Frank and Simon Peter led us directly to one of the small, circular straw tatched huts surrounding the field. Sitting down at the waiting table inside, the excitement was real. Not only for Fatima and I, but also from the guys who wondered how we would find it!
What we had realized was that this place was all about the large skewers of pork meaton the barbeques outside.
Kabagarame means “let them lie on their backs” and the food festival has been running every Saturday for decades. From being a small local goat market, it now attracts up to 2000 people from near and far coming for a feast with friends and family. And after, lay back in satisfaction.
The Kabagarame food experience
Inside, drinks were served while we observed the family sitting next to us getting their food. They had driven for 2 hours to get there and obviously thought it was funny to have two mzungo women joining them.
Not long after, two large trays of steaming hot, tomatoe-based stew of pork, kale, pepper, and onion were put out on our table. Small baskets and plates of matoke, millet, and casava accompanied the stew as side courses. It smelled wonderful!
But (there is always a but, right?), no plates and no cutlery were handed out… Were we really eating with our hands? Yup. The traditional Ugandan way to eat is with their right hand, and Kabagarame is first and foremost a place for Ugandans – not international tourists.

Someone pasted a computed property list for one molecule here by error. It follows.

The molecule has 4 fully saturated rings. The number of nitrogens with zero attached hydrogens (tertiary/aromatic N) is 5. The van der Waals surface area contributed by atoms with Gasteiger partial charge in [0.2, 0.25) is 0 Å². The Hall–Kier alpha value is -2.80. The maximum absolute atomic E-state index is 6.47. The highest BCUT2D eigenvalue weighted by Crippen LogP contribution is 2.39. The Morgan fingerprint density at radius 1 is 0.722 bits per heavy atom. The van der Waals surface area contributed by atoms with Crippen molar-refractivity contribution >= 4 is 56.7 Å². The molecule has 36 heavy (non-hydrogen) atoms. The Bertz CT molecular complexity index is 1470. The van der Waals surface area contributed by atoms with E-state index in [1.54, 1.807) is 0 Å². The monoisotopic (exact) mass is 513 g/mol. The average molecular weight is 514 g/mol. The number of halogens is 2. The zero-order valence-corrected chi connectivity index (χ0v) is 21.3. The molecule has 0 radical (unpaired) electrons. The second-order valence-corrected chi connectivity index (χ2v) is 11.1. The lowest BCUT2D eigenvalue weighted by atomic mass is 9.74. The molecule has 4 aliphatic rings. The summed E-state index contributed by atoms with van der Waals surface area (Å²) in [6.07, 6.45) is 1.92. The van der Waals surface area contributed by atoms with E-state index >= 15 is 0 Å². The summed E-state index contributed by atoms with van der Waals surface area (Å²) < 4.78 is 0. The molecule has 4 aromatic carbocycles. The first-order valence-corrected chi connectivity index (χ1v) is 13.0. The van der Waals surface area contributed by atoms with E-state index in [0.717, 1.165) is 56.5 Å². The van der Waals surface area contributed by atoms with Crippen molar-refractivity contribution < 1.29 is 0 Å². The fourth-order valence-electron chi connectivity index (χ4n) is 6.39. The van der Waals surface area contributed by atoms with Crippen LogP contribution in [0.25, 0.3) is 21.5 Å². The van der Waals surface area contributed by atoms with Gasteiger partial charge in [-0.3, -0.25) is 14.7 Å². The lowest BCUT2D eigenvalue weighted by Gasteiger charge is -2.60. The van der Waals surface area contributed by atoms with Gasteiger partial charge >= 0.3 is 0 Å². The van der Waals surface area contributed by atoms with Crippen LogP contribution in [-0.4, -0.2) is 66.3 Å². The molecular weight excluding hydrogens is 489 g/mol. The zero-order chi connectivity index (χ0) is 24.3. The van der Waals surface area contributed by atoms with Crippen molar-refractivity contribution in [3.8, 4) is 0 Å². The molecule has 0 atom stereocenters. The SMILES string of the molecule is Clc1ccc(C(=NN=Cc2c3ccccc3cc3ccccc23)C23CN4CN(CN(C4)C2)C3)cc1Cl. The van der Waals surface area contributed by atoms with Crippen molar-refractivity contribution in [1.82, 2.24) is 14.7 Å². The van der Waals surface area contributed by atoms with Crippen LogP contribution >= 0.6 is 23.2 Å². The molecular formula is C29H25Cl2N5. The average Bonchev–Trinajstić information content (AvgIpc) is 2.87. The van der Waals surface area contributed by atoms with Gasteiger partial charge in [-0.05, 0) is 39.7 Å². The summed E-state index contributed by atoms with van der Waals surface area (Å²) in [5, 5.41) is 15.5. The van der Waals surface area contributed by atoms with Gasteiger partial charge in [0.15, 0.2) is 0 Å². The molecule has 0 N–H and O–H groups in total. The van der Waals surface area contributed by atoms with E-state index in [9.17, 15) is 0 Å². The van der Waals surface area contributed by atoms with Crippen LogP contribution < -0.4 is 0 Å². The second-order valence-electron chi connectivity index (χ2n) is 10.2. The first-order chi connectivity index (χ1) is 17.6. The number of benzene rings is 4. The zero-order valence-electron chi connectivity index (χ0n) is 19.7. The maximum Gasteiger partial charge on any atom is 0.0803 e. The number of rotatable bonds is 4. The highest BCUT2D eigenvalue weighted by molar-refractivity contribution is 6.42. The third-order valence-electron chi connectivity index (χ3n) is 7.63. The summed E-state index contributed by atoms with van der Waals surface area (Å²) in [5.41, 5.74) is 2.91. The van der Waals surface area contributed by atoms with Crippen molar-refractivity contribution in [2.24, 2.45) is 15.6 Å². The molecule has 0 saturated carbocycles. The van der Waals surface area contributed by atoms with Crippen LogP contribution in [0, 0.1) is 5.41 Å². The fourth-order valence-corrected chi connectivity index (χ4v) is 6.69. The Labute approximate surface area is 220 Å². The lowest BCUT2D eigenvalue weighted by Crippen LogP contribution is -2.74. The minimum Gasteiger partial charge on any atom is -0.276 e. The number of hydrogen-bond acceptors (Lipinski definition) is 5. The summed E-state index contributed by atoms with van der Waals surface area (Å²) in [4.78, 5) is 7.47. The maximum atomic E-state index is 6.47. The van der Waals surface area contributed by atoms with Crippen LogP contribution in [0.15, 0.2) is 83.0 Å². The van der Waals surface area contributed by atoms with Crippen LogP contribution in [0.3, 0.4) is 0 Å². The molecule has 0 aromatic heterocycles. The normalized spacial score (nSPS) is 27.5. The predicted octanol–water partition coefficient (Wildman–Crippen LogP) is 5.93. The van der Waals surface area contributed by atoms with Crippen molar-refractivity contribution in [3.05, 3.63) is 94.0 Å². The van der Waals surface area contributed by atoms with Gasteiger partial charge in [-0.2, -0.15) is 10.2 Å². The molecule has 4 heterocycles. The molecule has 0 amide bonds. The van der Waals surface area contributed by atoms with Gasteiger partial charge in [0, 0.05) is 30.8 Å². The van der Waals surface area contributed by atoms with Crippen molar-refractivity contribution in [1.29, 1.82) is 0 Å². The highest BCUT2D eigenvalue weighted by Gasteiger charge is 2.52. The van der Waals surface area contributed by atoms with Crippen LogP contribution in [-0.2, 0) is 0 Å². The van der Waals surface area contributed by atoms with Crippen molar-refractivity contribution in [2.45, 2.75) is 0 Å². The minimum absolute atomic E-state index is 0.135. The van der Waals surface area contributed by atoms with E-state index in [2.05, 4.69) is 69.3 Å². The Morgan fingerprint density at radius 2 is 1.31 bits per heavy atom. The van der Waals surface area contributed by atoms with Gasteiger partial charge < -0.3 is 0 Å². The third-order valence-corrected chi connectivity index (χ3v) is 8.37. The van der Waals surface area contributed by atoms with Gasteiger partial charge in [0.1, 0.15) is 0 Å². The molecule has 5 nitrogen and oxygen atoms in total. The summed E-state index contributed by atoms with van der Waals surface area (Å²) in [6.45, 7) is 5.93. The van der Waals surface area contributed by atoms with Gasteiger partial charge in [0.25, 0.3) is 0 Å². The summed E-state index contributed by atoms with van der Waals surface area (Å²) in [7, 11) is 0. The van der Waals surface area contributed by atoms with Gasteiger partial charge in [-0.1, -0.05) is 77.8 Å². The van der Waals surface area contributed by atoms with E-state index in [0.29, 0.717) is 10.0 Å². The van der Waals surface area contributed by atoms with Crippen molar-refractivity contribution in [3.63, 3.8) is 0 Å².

So, when in Rome, do as the Romans…
Even though water and soap were passed around the table for hand washing, I was happy I had brought a bottle of hand sanitizer along.
With clean hands and equipped with a napkin it was just to dig in! And what a taste! All my taste buds awoke instantly. It was definitely the best thing I had tasted in Uganda so far, and I could see why people travelled for hours to eat this. The pieces of meat were so tender they basically fell apart in my hand.
How did eating with my hand go? Let us just say that more than one napkin was needed…
A place to make friends
Mid-eating, the weather gods decided to show off. Lightning, thunder, rain with drops the size of cats, and a wind that went straight through the hut we were sitting in. Did it ruin the good mood? Not at all. Sitting close together under warm shawls while the sky opened outside made for an even more social experience.
Being social and talking to the people you meet is another important part of Kabagarame food festival.
While waiting for the rain to stop, we chatted with the family next to us. When talking to people abroad, it sometimes strikes me how small the world seems despite differences. Among other things, we found that these guys had a Ugandan friend who worked as a teacher in Norwegian in Norway!
A surreal tip for the onward journey
As the heavy clouds started lifting, our time at Kabagarame Pork Joint was over – a wonderful and unique experience richer.
Back in the safari van with driver and guide Justus, we got one last piece of advice from Frank: Remember to keep your eyes open for elephans along the road! Yeah, right. As if this day could get even better.
What do you think? Did we spot any elephants en route Queen Elizabeth National Park?